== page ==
Statistical model predicts performance of hybrid rice
Genomic prediction, a new field of quantitative genetics, is a statistical approach to predicting the value of an economically important trait in a plant, such as yield or disease resistance. The method works if the trait is heritable, as many traits tend to be, and can be performed early in the life cycle of the plant, helping reduce costs.
Now a research team led by plant geneticists at the University of California, Riverside and Huazhong Agricultural University, China, has used the method to predict the performance of hybrid rice (for example, the yield, growth-rate and disease resistance). The new technology could potentially revolutionize hybrid breeding in agriculture.
The study, published online this week in the Proceedings of the National Academy of Sciences, is a pilot research project on rice. The technology can be easily extended, however, to other crops such as maize.
“Rice and maize are two main crops that depend on hybrid breeding,” said Shizhong Xu (pictured), a professor of genetics in the UC Riverside Department of Botany and Plant Sciences, who co-led the research project. “If we can identify many high-performance hybrids in these crops and use these hybrids, we can substantially increase grain production to achieve global food security.”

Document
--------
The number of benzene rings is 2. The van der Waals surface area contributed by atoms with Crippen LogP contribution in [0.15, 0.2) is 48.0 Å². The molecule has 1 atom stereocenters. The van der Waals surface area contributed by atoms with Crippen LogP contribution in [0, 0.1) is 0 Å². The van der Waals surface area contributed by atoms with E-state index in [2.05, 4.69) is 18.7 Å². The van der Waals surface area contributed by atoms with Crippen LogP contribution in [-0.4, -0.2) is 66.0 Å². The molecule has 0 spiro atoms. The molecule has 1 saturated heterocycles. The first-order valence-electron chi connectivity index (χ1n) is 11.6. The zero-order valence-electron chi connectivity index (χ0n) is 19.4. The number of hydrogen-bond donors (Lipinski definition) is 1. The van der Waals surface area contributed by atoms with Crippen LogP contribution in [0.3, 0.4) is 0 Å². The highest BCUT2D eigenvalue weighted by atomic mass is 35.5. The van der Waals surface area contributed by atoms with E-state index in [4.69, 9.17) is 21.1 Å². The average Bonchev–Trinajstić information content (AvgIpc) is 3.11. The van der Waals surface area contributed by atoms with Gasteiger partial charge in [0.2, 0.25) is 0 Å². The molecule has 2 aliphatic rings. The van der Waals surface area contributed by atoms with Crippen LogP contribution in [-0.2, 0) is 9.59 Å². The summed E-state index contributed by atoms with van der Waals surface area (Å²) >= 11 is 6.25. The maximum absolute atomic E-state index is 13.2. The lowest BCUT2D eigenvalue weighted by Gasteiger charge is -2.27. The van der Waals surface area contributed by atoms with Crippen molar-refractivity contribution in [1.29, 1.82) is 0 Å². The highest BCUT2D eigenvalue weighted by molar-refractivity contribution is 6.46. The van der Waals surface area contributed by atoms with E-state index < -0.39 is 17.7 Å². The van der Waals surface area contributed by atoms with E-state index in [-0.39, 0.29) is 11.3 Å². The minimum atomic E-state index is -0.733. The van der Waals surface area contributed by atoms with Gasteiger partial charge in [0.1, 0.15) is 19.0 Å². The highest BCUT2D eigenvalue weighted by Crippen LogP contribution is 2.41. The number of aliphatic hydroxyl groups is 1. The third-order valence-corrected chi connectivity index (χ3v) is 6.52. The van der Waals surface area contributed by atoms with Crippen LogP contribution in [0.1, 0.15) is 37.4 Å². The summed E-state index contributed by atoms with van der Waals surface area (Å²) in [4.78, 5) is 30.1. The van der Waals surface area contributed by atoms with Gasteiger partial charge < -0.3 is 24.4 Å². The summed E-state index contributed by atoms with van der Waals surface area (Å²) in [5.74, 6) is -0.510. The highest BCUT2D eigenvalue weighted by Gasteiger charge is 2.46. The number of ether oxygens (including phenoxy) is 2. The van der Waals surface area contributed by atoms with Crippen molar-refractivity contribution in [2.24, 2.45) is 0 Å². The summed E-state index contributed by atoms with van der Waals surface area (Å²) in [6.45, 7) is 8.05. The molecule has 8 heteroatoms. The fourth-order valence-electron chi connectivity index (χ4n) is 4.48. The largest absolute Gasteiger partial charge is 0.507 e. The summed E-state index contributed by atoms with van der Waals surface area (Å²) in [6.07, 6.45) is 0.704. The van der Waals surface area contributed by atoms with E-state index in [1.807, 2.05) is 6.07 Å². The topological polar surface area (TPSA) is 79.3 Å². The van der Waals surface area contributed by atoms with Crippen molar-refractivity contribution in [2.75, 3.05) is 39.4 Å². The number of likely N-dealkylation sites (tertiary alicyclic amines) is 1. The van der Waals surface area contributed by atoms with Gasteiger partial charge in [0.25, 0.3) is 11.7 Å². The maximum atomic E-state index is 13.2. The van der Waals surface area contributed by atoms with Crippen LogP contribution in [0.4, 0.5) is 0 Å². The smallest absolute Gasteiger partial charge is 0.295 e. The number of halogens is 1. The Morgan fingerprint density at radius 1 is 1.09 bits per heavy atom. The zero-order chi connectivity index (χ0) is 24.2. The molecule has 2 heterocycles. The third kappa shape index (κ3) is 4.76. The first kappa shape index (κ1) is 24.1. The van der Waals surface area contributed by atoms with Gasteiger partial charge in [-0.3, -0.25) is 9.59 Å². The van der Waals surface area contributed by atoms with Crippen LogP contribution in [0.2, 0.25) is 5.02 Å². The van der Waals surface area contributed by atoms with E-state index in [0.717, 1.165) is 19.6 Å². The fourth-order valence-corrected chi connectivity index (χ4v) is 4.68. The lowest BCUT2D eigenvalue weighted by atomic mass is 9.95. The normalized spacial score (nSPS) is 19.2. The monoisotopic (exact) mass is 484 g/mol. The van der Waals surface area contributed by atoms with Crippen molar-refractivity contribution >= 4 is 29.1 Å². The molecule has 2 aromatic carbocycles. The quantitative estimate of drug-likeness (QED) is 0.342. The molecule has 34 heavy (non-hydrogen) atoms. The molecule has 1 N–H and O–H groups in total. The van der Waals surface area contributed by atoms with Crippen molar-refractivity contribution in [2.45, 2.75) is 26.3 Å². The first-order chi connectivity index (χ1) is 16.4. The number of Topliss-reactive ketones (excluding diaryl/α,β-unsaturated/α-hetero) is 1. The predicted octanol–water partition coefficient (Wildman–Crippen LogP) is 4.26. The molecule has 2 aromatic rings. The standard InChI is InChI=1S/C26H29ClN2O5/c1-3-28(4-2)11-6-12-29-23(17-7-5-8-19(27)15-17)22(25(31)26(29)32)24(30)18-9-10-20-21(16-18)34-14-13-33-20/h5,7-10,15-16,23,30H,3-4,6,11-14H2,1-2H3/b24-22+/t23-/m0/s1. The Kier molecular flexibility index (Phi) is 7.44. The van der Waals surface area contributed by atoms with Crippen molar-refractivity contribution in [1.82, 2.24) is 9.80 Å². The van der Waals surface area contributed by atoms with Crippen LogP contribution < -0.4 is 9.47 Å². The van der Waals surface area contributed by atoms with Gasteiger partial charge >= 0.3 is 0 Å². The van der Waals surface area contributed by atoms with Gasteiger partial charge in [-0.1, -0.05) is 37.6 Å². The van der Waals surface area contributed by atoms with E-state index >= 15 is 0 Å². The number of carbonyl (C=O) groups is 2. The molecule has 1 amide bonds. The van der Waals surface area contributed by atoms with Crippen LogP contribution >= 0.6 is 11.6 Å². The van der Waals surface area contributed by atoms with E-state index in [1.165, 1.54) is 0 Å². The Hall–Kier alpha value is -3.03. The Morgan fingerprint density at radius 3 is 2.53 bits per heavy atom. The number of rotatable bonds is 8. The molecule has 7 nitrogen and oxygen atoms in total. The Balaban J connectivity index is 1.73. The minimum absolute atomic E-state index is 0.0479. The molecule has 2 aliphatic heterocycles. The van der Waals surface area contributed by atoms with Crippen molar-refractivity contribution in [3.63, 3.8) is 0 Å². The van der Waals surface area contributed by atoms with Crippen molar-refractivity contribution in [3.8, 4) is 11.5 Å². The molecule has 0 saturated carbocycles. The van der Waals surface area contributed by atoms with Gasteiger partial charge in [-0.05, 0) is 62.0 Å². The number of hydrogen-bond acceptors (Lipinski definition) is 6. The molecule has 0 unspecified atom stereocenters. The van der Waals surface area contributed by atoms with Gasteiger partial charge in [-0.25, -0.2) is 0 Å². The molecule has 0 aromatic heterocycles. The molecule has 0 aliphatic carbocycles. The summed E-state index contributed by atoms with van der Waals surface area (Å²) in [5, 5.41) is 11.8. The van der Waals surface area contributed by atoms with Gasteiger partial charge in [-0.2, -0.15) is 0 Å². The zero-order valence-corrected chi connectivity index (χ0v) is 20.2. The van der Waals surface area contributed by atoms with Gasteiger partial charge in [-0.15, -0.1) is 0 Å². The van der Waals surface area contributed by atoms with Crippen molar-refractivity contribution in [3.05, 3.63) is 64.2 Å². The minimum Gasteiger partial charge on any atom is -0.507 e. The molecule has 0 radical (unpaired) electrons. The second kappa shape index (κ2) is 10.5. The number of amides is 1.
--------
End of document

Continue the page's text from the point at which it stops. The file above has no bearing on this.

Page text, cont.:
Genomic prediction uses genome-wide markers to predict future individuals or species. These markers are genes or DNA sequences with known locations on a chromosome. Genomic prediction differs from traditional predictions in that it skips the marker-detection step. The method simply uses all markers of the entire genome to predict a trait.
“Classical marker-assisted selection only uses markers that have large effects on the trait,” Xu explained. “It ignores all markers with small effects. But many economically important traits are controlled by a large number of genes with small effects. Because the genomic prediction model captures all these small-effect genes, predictability is vastly improved.”
Without genomic prediction, breeders must grow all possible crosses in the field to select the best cross (hybrid). For example, for 1000 inbred parents, the total number of crosses would be 499500.
“It is impossible to grow these many crosses in the field,” Xu said. “However, with the genomic prediction technology, we can grow only, say, 500 crosses, then predict all the 499500 potential crosses, and select the best crosses based on the predicted values of these hybrids.”
- Weed seed present at harvest offers weed control opportunity
- Corn harvest pace picks up, but…
- New insect management knowledge program from Monsanto
- Why is micronutrient availability so patchy in a field?
- Monsanto issues comment on Oregon and Montana GM wheat
- Crop traders are awaiting today's big USDA reports
- U.S. GMO labeling foes triple spending in first half of this year
- Source shows half of GMO research is independent
- Activists fighting Golden Rice even more in 2014
- White House issues veto threat on bill to block WOTUS rule
- How much corn can the ethanol industry use?
- East-West Seed signs marketing collaboration with Monsanto